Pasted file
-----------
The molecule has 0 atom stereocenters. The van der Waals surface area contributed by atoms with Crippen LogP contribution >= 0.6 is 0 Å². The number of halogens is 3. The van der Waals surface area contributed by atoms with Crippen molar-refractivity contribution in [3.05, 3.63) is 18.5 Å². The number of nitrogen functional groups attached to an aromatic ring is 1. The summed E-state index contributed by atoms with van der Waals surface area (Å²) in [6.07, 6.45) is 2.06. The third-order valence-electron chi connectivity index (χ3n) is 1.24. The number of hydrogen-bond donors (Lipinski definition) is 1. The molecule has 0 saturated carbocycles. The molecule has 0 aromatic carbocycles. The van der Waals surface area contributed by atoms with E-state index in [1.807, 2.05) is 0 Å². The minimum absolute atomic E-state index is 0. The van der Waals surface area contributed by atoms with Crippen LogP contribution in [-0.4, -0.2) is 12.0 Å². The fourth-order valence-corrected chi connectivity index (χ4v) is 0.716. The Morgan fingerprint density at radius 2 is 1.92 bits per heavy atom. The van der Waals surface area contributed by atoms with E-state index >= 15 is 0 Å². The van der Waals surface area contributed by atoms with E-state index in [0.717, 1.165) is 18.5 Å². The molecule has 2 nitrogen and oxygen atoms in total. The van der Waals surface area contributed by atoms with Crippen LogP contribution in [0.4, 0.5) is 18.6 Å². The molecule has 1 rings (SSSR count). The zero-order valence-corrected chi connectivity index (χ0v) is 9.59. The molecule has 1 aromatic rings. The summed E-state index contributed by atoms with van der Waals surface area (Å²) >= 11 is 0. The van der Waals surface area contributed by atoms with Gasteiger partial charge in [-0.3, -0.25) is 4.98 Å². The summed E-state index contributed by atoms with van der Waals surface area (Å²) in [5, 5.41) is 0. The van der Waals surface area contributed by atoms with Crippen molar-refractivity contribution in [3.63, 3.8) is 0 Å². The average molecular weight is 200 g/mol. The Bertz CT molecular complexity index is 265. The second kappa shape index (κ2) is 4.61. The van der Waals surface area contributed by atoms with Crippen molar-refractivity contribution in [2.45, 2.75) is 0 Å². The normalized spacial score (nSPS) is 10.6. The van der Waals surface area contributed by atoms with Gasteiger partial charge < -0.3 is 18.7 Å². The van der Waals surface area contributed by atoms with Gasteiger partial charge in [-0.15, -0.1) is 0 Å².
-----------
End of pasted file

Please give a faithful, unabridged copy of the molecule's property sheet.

The molecule has 0 atom stereocenters. The van der Waals surface area contributed by atoms with Crippen LogP contribution >= 0.6 is 0 Å². The number of halogens is 3. The van der Waals surface area contributed by atoms with Crippen molar-refractivity contribution in [3.05, 3.63) is 18.5 Å². The number of nitrogen functional groups attached to an aromatic ring is 1. The summed E-state index contributed by atoms with van der Waals surface area (Å²) in [6.07, 6.45) is 2.06. The third-order valence-electron chi connectivity index (χ3n) is 1.24. The number of hydrogen-bond donors (Lipinski definition) is 1. The molecule has 0 saturated carbocycles. The molecule has 0 aromatic carbocycles. The van der Waals surface area contributed by atoms with E-state index in [1.807, 2.05) is 0 Å². The minimum absolute atomic E-state index is 0. The van der Waals surface area contributed by atoms with Crippen LogP contribution in [-0.4, -0.2) is 12.0 Å². The fourth-order valence-corrected chi connectivity index (χ4v) is 0.716. The Morgan fingerprint density at radius 2 is 1.92 bits per heavy atom. The van der Waals surface area contributed by atoms with E-state index >= 15 is 0 Å². The van der Waals surface area contributed by atoms with E-state index in [0.717, 1.165) is 18.5 Å². The molecule has 2 nitrogen and oxygen atoms in total. The van der Waals surface area contributed by atoms with Crippen LogP contribution in [0.4, 0.5) is 18.6 Å². The molecule has 1 rings (SSSR count). The zero-order valence-corrected chi connectivity index (χ0v) is 9.59. The molecule has 1 aromatic rings. The summed E-state index contributed by atoms with van der Waals surface area (Å²) >= 11 is 0. The van der Waals surface area contributed by atoms with Gasteiger partial charge in [-0.3, -0.25) is 4.98 Å². The summed E-state index contributed by atoms with van der Waals surface area (Å²) in [5, 5.41) is 0. The van der Waals surface area contributed by atoms with Crippen molar-refractivity contribution in [3.63, 3.8) is 0 Å². The average molecular weight is 200 g/mol. The Bertz CT molecular complexity index is 265. The second kappa shape index (κ2) is 4.61. The van der Waals surface area contributed by atoms with Crippen molar-refractivity contribution in [2.45, 2.75) is 0 Å². The normalized spacial score (nSPS) is 10.6. The van der Waals surface area contributed by atoms with Gasteiger partial charge < -0.3 is 18.7 Å². The van der Waals surface area contributed by atoms with Gasteiger partial charge in [-0.15, -0.1) is 0 Å².